“And I said to Mabel, I said, ‘computational aesthetics, super-short. Jürgen Schmidhuber’s Theory Jürgen Schmidhuber, an AI theorist and theoretical computer scientist, has proposed a computational account of aesthetic judgments. In his view, a stimulus is judged to be beautiful or attractive by a subject T to the extent that the stimulus is compressible for T. Schmidhuber’s notion of compressibility is taken from algorithmic information theory, but concerns actual rather than ideal compression: it refers to the actual # of bits in T’s mental representation of the stimulus, bounded and fallible as T may be. Beholden to the limitations of T’s computational resources, two kinds of stimuli should be the most compressible: stimuli with evident internal structure (e.g. fractals or a chessboard), and stimuli with noticeable similarities to stimuli already stored in T’s history (e.g. English words or a the sight of a friend’s face). Experimental psychology supports both a preference for stimuli with internal patterns and a preference for stimuli with a similarity to past stimuli.”
This is a scratchpost outlining some of the primary mechanisms of literary compression. (Background for this concept is provided in “Art as Engineering.”) Compression in Schmidhuber’s formulation is achieved primarily through pattern matching, identification, and structure, but it can be more generally understood as the practice of “packing in” — of increasing a work’s ratio of information to bit, effect to resource, benefit to cost.
Though to state it as such borders on tautology, understanding compressive acts as being, therefore, either additive or subtractive is essential. That is to say, compression must involve either an increase in information conveyed (at a proportionally lower cost in bits) or else a decrease in the number of bits (at a proportionally lower cost in information). The specific types of literary compression theorized below fall somewhere along the spectrum of additive and subtractive acts; they are described along with some acknowledgment of what is potentially lost through compression.
- Signification and symbols: Signifiers and symbols stand-in for complicated systems, ideas, and things; they are a sort of conceptual and mimetic shorthand. This category includes names (concept-handles, crystallized patterns), visual symbols, and motifs. All language can be understood as compression: 7*1027 atoms — so many elements in flesh and blood and abstract consciousness — become a “human.” When we iterate this compressive process, we increase the informational density of a text beyond the ratios of everyday speech. Of course, for information to be properly conveyed, audience and author must share a vocabulary, must have a general consensus about what any given word means. When this type of literary compression is executed poorly, or else exposed to an inappropriate audience, we call it “jargon.”
- Signal-to-noise: The elimination of details which contribute minimally either to message (communicative/informational intent) or to effect (emotional/intellectual cognitive stimulation). Mysterious trade-offs inevitably occur: we often prefer buried artistic messages to overt ones, and compositions which are too on-the-nose suffer in quality (in fact, are sometimes decried as not being art at all). This is perhaps because we are hardwired to appreciate puzzles, and because a general obscurity of message allows a range of conflicting interpretations, stimulating in turn a cultural-philosophical conversation.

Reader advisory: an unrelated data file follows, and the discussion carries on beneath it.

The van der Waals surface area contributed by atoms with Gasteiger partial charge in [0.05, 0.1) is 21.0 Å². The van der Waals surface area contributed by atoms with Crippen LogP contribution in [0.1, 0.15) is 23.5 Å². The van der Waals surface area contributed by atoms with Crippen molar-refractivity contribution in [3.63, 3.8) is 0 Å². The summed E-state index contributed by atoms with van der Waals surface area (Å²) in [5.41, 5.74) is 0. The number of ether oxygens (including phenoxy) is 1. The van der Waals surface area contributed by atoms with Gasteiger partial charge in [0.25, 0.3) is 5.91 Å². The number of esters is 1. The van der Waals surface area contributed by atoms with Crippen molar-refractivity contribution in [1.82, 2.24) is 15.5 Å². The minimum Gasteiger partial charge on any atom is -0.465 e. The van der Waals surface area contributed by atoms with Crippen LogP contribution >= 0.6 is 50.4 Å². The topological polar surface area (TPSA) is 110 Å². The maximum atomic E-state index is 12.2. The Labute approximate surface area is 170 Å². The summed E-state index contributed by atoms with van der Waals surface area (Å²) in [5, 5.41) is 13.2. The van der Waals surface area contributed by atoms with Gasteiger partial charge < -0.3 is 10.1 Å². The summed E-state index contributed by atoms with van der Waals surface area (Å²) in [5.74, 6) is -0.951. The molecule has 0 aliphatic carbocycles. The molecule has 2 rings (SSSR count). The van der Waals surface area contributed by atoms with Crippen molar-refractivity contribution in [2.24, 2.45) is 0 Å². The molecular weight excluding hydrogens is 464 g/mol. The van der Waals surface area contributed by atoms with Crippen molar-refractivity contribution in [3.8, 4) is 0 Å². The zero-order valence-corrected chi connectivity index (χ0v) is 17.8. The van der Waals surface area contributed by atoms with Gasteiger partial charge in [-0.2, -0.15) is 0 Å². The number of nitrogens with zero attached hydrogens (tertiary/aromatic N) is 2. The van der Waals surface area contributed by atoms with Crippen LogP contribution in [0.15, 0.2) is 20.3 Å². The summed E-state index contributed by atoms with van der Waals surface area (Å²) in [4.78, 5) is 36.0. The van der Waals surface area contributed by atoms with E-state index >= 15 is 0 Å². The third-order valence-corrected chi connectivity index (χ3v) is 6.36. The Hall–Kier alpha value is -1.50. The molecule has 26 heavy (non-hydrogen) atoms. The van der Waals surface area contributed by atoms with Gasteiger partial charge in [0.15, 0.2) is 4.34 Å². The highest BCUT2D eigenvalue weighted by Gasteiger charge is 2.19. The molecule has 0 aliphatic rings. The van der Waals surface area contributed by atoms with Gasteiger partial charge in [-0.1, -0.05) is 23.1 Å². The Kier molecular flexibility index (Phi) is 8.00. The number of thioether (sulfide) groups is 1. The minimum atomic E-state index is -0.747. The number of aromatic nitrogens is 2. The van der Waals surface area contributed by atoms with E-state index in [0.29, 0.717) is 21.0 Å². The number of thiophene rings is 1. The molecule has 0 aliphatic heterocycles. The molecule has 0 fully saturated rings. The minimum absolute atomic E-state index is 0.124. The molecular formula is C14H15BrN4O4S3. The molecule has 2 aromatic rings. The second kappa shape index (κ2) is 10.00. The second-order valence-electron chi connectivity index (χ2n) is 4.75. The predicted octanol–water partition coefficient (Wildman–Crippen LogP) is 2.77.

- Double-duty/Multitasking: Using compositional elements which achieve multiple effects (or else convey many pieces of information) at once. Often, a multitasking, “Jack-of-all-trades” element executes its individual tasks less well than would a devoted, single-purpose element. Nevertheless, its work’s overarching economy is improved.
- Capitalizing on shared knowledge bases: One step beyond signification and symbols. More than merely sharing the name of a thing, and relying on the audience to understand relationships between referent and reference, this compressive technique eliminates (vs. condensing) information. It operates off the assumption that certain information is implied by a work’s artistic, cultural, or historic context; a remark in a contemporary novel about the “melancholy of September 12, 2001” takes for granted that its reader is familiar with the World Trade Center attacks, and may refrain from mentioning them entirely. In technique #1 (signs and symbols), when an author writes that a character has been diagnosed with cancer, s/he trusts we are familiar with the medical phenomenon which “cancer” refers to. In technique #4, however, the author might describe said character vomiting in the bathroom, and assume we readers have the existing knowledge base necessary to identify chemotherapy as the culprit. All texts also operate off the shared knowledge base that is “information thus far gleaned by the reader from inside the text.”
 The obscurity → multiplicity of interpretation mechanism is an entirely different one than the Iserian model of indeterminacy explored in “Generic Fit”:
We have seen that… the impressions that arise as a result of [the reading] process will vary from individual to individual, but only within the limits imposed by the written as opposed to the unwritten text. In the same way, two people gazing at the night sky may both be looking at the same collection of stars, but one will see the image of a plough, and the other will make out a dipper. The “stars” in a literary text are fixed; the lines that join them are variable.
 Whether “information” and “effect” are meaningfully different concepts is unclear.